Research has found that individuals with addiction issues have a higher percentage of personality disorders than non-addicts (Nadeau et al., 199, page 592).  Or, from the other direction, individuals with personality disorders are more likely to have substance abuse or addiction issues.  Someone who has a personality disorder or bipolar disorder shares extraordinary stress with other individuals susceptible to addiction.  When an individual uses a self-medicating process to deal with stress, anxiety, or depression- which can be extraordinary with personality disorders, therapy can be highly complicated.  In the case of a bipolar, the individual can simulate an addiction effect by purposely not taking medication so he or she can have a planned manic phase.  The mania provides the "high" through the individual's brain chemistry, rather than brain chemistry altered by some outside drug.  With personality disorders and bipolar disorder, the therapist may be challenged to artfully maintain or return to an addiction or self-medication focus if a client is resistant to addressing it.  And secondarily, the therapist must also facilitate change in the enabling behavior of the partner.  The therapist must be forthcoming with this assessment.  Pretending that couples growth is possible with an active self-medicater is an illusion… a dangerous illusion for both the partners and the therapist.  It also serves the denial process of the self-medicater, falsely putting the focus of therapy on communications or some other relational process.

Unfortunately, addict who is heavily in use (including behaviorally such as video porn addiction, gambling, etc.) will often sabotage therapy because the addict cannot or will not deal with his or her obsessive use or behavior in couple therapy… or anywhere else.  In such cases, the partner or co-addict can get clarity that the addict's prioritizing of continued use over improved relationships precludes real work.  The partner or co-addict realizes or fears, "Drinking IS more important than I am… or the kids are to my partner."  Kat accused Mitchell of this- drinking specifically, as well as the high from the pain killers.  Bethany also accused Carl of making drinking more important that spending time with her in the evenings, and she was not totally inaccurate.  Drinking helped him tolerate her or block her out.  Marilyn feared that gratuitous sex with strangers was more important to Daryl than her feelings, their marriage, and their family.  Myanna tried to convince herself differently but kept coming back to Shuman's twelve-step programs and sponsorees being more important to him than time with her or their son.  Getting buzzed nightly and watching porn sure seemed more important to Phillip than spending time with or having real sex with Tamlyn.  This contributed to her sense of isolation and depression which triggered her bulimia.  Ironically, Dyson swearing off and staying abstinent from alcohol also was expressly and precisely the opposite assertion.  Dyson had declared Samantha was more important than drinking.  He had made the behavior change willingly and had maintained it stably over many years.  Yet, something else... something compulsively else was more important to Samantha to hold than to accept his fidelity.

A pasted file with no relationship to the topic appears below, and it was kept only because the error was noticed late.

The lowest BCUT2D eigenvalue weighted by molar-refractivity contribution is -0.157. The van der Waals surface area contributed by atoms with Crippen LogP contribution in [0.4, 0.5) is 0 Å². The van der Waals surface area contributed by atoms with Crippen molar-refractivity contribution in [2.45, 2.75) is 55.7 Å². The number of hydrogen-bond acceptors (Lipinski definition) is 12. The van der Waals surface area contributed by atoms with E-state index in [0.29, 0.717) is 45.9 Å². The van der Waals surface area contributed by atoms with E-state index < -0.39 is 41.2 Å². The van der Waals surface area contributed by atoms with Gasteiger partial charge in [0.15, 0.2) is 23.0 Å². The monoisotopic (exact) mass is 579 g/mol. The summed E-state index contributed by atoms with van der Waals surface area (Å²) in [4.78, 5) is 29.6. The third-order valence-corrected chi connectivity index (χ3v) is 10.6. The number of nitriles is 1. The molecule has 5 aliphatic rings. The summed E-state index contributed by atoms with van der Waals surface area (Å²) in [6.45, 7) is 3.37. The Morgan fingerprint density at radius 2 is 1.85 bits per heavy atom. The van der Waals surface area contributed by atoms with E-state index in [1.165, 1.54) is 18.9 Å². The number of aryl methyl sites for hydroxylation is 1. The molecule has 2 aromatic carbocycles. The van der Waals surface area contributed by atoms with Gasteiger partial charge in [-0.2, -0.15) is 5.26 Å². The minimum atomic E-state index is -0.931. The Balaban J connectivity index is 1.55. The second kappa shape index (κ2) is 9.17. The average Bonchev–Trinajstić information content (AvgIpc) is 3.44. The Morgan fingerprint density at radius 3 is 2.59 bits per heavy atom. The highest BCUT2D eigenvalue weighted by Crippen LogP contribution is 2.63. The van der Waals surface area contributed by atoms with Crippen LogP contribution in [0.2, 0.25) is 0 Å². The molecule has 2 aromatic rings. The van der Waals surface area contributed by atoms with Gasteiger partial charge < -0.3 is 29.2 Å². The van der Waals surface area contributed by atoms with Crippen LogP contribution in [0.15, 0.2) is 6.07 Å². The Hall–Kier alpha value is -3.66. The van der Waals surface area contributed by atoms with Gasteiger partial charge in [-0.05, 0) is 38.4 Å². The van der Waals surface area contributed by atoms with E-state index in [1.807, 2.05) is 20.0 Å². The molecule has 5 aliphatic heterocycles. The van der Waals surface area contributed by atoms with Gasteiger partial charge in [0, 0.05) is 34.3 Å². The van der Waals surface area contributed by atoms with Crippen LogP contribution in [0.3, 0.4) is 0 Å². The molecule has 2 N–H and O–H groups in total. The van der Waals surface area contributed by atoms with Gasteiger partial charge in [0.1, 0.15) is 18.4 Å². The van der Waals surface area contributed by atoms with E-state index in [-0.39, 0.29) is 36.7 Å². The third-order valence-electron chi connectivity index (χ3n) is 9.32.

While behavior change is essential, the therapist has to make clinical judgments how to facilitate change for the partners.  To create change, the therapist may take many different paths.  Within the varied paths, common themes will be necessary for behavior change.  The following major themes and subthemes (Zitzman and Butler 2005) linked to couples' experience of conjoint marital therapy for recovery from sexual addiction are applicable to recovery from other addictions as well.

(1) restoration of trust (consisting of honest and open communication, a second witness, overt signs of effort and progress, wives' supportive responses, an invitation to participate, and letting go of control—no more policing);

(2) softening (consisting of education and understanding, wives' separation of self from the problem—externalizing, enacting significant couple communication, and an end in sight);

(3) shifts in recovery approaches and attitudes (consisting of mutual support, shifting from 'I'll do it myself' thinking, watchtower work, disclosing the secret, recovery in growth perspective, refocusing on lifespan goals/vision, and specific interventions); and